This problem is solved by "reserving" a block of credit. When I make my hotel room reservation, the hotel puts through an authorization hold that grabs and reserves a $200 chunk of credit to ensure that the room charge will eventually go through. They aren't actually charging $200 to my card; they're temporarily holding a portion of my credit line so that I can't spend more than $100 somewhere else in the meanwhile, thereby guaranteeing that their later $200 charge will go through without running afoul of my credit limit. Once the transaction is completed (or cancelled, or allowed to expire), the authorization hold is reversed. Most customers never see these authorization holds on their printed statements (although cardholders who view their recent credit card activity via web-based banking services may
Gasoline purchases are somewhat unusual in that they typically involve the customer's presenting the service station operator with a credit card before he begins to pump gas (in order to prevent him from filling up his tank and driving off without paying), which means that at the time the card is received by the merchant, the amount of the transaction is unknown (because motorists can buy as little or as much gas as they please). Therefore, some service station operators have found themselves stuck when customers present valid credit cards but don't have sufficient credit or funds for their transactions to go through. Their response has been to initiate authorization holds against all credit cards used to purchase gasoline (a practice of which customers are often notified by wording flashed on gas pump message screens) in order to ensure they can charge at least that amount to each customer's card. In some places an authorization hold for a set amount (such as $10) may be automatically placed on the card; in other places, customers may have to authorize a charge up to a certain amount (such as $75) before pumping gas, and an authorization hold is then placed on their cards in that amount.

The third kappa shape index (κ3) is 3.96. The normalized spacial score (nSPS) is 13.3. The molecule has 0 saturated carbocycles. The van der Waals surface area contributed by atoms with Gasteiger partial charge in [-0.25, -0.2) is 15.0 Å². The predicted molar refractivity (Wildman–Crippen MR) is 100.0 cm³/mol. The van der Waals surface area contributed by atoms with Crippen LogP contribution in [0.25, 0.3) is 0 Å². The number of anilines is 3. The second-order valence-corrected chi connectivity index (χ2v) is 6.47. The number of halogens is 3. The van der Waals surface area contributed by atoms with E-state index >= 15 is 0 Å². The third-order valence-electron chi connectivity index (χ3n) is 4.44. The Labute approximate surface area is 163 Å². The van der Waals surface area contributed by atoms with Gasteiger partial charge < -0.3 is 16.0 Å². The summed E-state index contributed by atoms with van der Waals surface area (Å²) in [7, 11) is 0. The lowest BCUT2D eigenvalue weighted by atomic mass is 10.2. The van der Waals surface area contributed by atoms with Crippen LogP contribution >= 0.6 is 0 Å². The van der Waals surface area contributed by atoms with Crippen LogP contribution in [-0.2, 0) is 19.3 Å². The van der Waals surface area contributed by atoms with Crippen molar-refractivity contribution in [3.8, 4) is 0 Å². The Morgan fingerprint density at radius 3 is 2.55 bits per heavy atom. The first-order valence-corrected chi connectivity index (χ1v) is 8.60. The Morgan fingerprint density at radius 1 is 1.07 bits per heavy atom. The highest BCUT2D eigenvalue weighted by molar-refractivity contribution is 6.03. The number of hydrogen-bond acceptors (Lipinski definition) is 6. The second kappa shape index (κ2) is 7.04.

Cardholders (and even some customer service representatives) unfamiliar with the authorization hold system sometimes confuse temporary authorization holds with actual credit card charges, as this explanation of the authorization hold process reveals:
Your credit card company may still show a temporary authorization hold on the funds after your transaction is completed. It can take several working days for them to process the void on the authorization. The time will vary from one company to the next. Unfortunately, many customer service people at the card companies don't understand the difference between a settled transaction and an authorization hold. They will tell you that it was a valid transaction even though we have processed a void on the authorization.
Credit card companies process authorizations and charges immediately; however, they do not process voids or credits as fast. We do not know why they take longer to process voids and credits.
A revised version of this warning which began circulating in 2005 came a little closer to the mark in recognizing the difference between an authorization hold and a surcharge for using credit cards:
Last updated: 24 April 2005